3 of 3 people found this helpful
Both cards need to be installed in a PCIe 16 x8 speed slots for Crossfire to work. Plus your riser is PCIe 16 x1 not x8 or above. That riser is made to fit in a PCIex16 slot.
FROM AMD CROSSFIRE FAQ: https://support.amd.com/en-us/search/faq/233
How do I setup AMD CrossFire™ on my system?
If you would like to setup AMD CrossFire between two or more discrete graphics cards (PCIe socket cards) correctly, please read the following steps:
1. Please make sure that the power supply unit meets the recommended requirements of the complete AMD CrossFire setup. There are free 3rd party tools available online that can determine the power requirements of your system.
2. Check with your motherboard manufacturer that your motherboard is AMD CrossFire compatible with the required number of PCIe x16 slots available (running at a minimum of PCIe x8 speed).
3. Check the AMD CrossFire Compatibility Charts to verify that the cards you are using are recommended for AMD CrossFire.
4. Please make sure that you are properly grounded and the system is powered off before installing the graphics cards.
5. Connect the preferred card into the primary PCIe slot on the motherboard (check motherboard manual to determine the primary PCIe slot).
6. Connect additional cards to the secondary PCIe slots on the motherboard. Note: AMD CrossFire only supports up to 4 GPUs.
7. If any AMD CrossFire bridge cables were included with the graphics cards, please connect them now.
8. After starting up the system ensure that you install the latest compatible driver for the graphics cards.
9. Go to the AMD CrossFire option in the AMD Catalyst™ Control Center and make sure that the check box for "Enable AMD CrossFire" is checked.
Note: For AMD Dual Graphics setup with an APU and a single discrete graphics card connected to the PCIe slot please see the AMD Dual Graphics FAQ.
THANKS! So this means MSI is lying when claiming the P35 NEO2-FR as crossfire compatible?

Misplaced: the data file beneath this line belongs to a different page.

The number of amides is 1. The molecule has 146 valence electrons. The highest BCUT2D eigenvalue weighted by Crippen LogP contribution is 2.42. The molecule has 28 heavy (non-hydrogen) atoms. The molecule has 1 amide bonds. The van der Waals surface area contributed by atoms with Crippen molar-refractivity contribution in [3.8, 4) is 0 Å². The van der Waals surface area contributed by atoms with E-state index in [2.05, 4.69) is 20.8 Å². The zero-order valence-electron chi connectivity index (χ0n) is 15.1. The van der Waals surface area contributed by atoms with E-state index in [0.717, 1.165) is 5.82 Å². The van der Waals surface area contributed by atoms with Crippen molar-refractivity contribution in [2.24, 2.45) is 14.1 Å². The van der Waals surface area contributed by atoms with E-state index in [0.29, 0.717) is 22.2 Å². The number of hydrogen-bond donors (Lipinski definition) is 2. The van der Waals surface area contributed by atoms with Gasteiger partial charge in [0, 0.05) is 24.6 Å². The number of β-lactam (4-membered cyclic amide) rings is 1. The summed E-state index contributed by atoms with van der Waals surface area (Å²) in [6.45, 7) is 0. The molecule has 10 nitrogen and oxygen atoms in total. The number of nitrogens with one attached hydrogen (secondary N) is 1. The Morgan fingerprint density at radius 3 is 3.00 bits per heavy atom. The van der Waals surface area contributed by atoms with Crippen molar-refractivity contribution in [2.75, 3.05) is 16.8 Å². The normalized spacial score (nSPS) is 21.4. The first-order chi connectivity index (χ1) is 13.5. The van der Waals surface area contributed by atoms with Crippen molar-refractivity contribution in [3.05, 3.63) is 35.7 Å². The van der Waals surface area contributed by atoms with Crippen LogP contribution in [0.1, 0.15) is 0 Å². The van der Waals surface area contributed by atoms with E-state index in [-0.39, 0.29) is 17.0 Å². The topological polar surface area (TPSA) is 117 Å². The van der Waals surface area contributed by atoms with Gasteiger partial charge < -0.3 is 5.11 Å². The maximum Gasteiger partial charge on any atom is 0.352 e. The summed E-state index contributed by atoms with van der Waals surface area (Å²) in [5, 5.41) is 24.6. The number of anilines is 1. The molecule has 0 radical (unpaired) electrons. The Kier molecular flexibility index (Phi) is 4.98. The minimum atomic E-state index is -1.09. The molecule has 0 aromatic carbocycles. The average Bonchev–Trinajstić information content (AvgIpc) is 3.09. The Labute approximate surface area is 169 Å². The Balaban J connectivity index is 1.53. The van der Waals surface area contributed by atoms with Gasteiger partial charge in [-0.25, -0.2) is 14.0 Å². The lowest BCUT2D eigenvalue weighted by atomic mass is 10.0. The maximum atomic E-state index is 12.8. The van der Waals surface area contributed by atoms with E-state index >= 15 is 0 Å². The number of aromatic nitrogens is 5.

On the q57 motherboard I have 2 slots: x4 and x16. However, they're PCI Express 2.0, while the P35 has 1.1...
1 of 1 people found this helpful
The P35 is a very old Motherboard (DDR2). It is possible that at that time Crossfire may have worked in PCIe16 x4. But now it seems you need a minimum of PCIe16 x8 speed for Crossfire and your motherboard specs definitely says it ONLY has two PCIe16 slots - x16 & x4 at version 1.1.
This old thread from Tom's Hardware explains a little better:
Ok, the PCIe xXX is the amount of lanes the slot has. so x16 has 16 lanes, x8 has 8 lanes and so on.
The physical slot on x4, x8, and x16 are all the same.
If it says 2 PCIe x16 slots it means that there are 2 slots on the board that are capable of 16 lanes.
If it says 2 PCIe X16 (and then in brackets says x16, x4 or x8, x8) it means when you have 1 slot being used it uses all 16 lanes for that 1 slot. But if you plug multiple things into the PCIe slots (most common 2 GPU's) it will divide the lanes between the cards. So that (x16, x4) you will have the first GPU running with 16 lanes, and the second GPU running with 4 lanes.
The manual for any board is going to say what the slot is at natively (x16, x8, x4) and how it reacts if in SLI (multiple GPU's)
For GPU's most of the time you are not going to notice a difference between 16x and 8x because GPU's can not fully saturate the bandwidth of the slot, therefore it is hardware limited, not bus limited.
2 GPU's in xfire / SLI on 2 8x slots will not fully saturate the bus.
Thanks for the explanations. The board that I compare it with has also a x16/x4 pair of slots, but PCI-Ex 2.0. On that one, Xfire works.
If I do the maths correctly, this means that, if they are double the bandwith of PCIEx 1.1, the x4 2.0 slot equals a x8 1.1, therefore I get Xfire on it and not on the P35.
The board must have PCIe x 16 - 3.0 x4 and x16. Otherwise Crossfire probably wouldn't work. PCIe 3.0x4 is the same as PCIe 2.0 x8.
according to this comment at a another Forum:
You can have a max of 20 lanes(i think, might be wrong) on a motherboard, unless you have a PLX chip.
PCI E 3.0 @ x8 is like a PCI E 2.0 running at x16
So, a motherboard with PCI E 3.0 can run two cards at x8 (so it's using 16 of 20 lanes), but they will operate at PCI E 2.0 x16 speeds.
A motherboard with two PCI E 2.0 lanes without a PLX chip will only run at x8 each (using 16 of 20 lanes), but obviously 2.0 is half the speed, so they will operate at 3.0 x4 speeds.
Any board running at more than x20 lanes total will be using a PLX chip, like the V Formula, which runs PCI E 2.0 @ x16x8x8 (x32 lanes) which is the equivalent of PCI E 3.0 running at x8x4x4 (a total of x16 lanes without needing a PLX chip)
PCI E 3.0 has double the bandwidth, meaning half the lanes will run at the same as the previous gen speed, but the same amount of lanes will allow a much higher datarate.
Thanks, that would conclude it.
As a side experiment, I ran these cards sepparately and individually connected to the motherboard via a PCIEx x16-x1 riser (so bottlenecked to x1). There was zero performance loss in games, meaning the GPU is too weak to saturate the bandwidth. I wonder why would AMD be so pretentious with this x8 requirement for XFire instead of just letting us be. Come on, AMD, free our cards.